Theresa May’s decision to authorise British military action over the skies of Syria by royal prerogative rather than obtaining the backing of parliament was the wrong thing to do. Even if the prime minister thinks it was done for the right reasons. It was wrong because the government’s plans should have been articulated so that MPs could have had a chance to endorse – or reject – a motion to bomb Bashar al-Assad’s weapons factories. It was wrong because there was no emergency – an exception used when after a debate MPs retrospectively endorsed action against Muammar Gaddafi’s Libya. It was wrong because only prime ministers can recall parliament – and there was time to do so. It was wrong because decisions about how to police the unlawful use of weapons of mass destructive terror in Syria turn upon judgment rather than available facts.
Parliament is the best place to assess whether the use of military force serves the overall interests of a nation in such cases. This is especially true of a government without a majority of its own. Jeremy Corbyn’s resurrection of an old idea for a war powers act, which would force the PM not to authorise the active and large-scale deployment of British forces overseas without the approval of the House of Commons, ought not to be dismissed. But it should be accompanied by a wider recognition that the days of self-regulation of cabinet government are over. Observing the parliamentary convention would be better than creating an act where fractious disagreements over the precise nature of the circumstances in which the law is to be applied – especially in a situation as fluid and volatile as war – prevail.
This is a politically significant move by Mrs May. David Cameron became the first British prime minister to see his war plans foiled by parliament since 1782 when 30 of his own MPs in 2013 rebelled against the motion to bomb Syria. It was a humiliating and embarrassing moment but it reflected the weight of British public and political feeling against him. After the style of decision-taking on the road to the Iraq war of 2003, it was commendable that Mr Cameron sought to do something so unpopular as a matter of principle. A year later MPs backed his offensive against Islamic State in Iraq.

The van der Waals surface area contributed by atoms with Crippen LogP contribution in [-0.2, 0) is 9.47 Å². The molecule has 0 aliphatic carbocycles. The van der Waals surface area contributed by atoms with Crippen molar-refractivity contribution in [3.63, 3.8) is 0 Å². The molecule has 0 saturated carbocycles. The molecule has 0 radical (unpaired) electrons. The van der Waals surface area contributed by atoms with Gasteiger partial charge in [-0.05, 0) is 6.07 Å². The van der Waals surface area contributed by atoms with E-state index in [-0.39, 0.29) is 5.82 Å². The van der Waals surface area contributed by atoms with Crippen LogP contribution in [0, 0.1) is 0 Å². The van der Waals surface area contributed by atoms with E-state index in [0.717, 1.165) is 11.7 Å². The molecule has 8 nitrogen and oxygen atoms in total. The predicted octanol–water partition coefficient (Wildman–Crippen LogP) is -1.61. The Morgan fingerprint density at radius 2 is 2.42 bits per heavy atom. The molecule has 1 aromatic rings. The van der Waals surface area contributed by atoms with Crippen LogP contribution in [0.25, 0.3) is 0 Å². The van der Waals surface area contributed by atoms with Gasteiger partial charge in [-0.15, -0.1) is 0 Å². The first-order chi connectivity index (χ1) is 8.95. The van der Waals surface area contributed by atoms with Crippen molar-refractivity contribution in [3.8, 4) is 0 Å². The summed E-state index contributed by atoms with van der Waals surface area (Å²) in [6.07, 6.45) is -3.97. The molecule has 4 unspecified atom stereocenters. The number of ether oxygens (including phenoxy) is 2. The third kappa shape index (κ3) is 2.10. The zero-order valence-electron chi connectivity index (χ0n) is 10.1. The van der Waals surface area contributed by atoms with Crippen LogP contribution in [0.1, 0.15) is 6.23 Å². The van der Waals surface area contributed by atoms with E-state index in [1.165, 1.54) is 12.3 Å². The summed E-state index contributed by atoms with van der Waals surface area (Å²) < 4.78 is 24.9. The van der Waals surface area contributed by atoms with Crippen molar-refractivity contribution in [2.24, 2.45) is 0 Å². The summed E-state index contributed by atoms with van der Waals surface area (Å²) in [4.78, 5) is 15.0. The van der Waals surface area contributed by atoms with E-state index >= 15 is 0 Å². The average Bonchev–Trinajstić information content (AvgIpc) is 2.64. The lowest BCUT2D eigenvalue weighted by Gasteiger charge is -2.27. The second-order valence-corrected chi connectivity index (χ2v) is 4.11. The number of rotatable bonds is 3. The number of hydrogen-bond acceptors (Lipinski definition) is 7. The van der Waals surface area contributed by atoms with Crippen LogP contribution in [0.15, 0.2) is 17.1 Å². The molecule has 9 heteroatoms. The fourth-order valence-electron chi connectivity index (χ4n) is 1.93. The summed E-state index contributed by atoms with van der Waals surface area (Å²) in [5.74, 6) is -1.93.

Mrs May took military action despite public sentiment. She has not carried voters or MPs. She ought to have persuaded the country, if she believed it, that Britain stood to gain in a punitive action of limited duration. If her defence was that this was unlikely to put Britain’s armed forces in harm’s way, she should have said so. Mrs May should have made parliament own the argument that western allies were making sure their red lines were addressed rather than trying to damage the Assad regime. In not doing so she makes her government culpable for the conduct of a murderous dictator. If Mr Assad decides to use nerve agents or chlorine again to kill and terrify his own people, the onus will be on Mrs May to react.
The Syrian president will see no threat to his hold on power and no change on the trajectory of the Syrian war. Even worse, ordinary Syrians will wonder why the west acted after 1,900 people were killed by chemical weapons when 400,000 have lost their lives to conventional weapons in the grisly civil war. Syria will continue as a zone of instability as long as Mr Assad remains in place, with minority Alawite rule – backed by Baathist-favouring Russia and Shia Iran – entrenched over Sunni Arab heartlands. This weekend’s action might prevent Mr Assad’s total victory, but it will not hasten his defeat. Mrs May should have been honest about this to both the public and parliament before dropping bombs.
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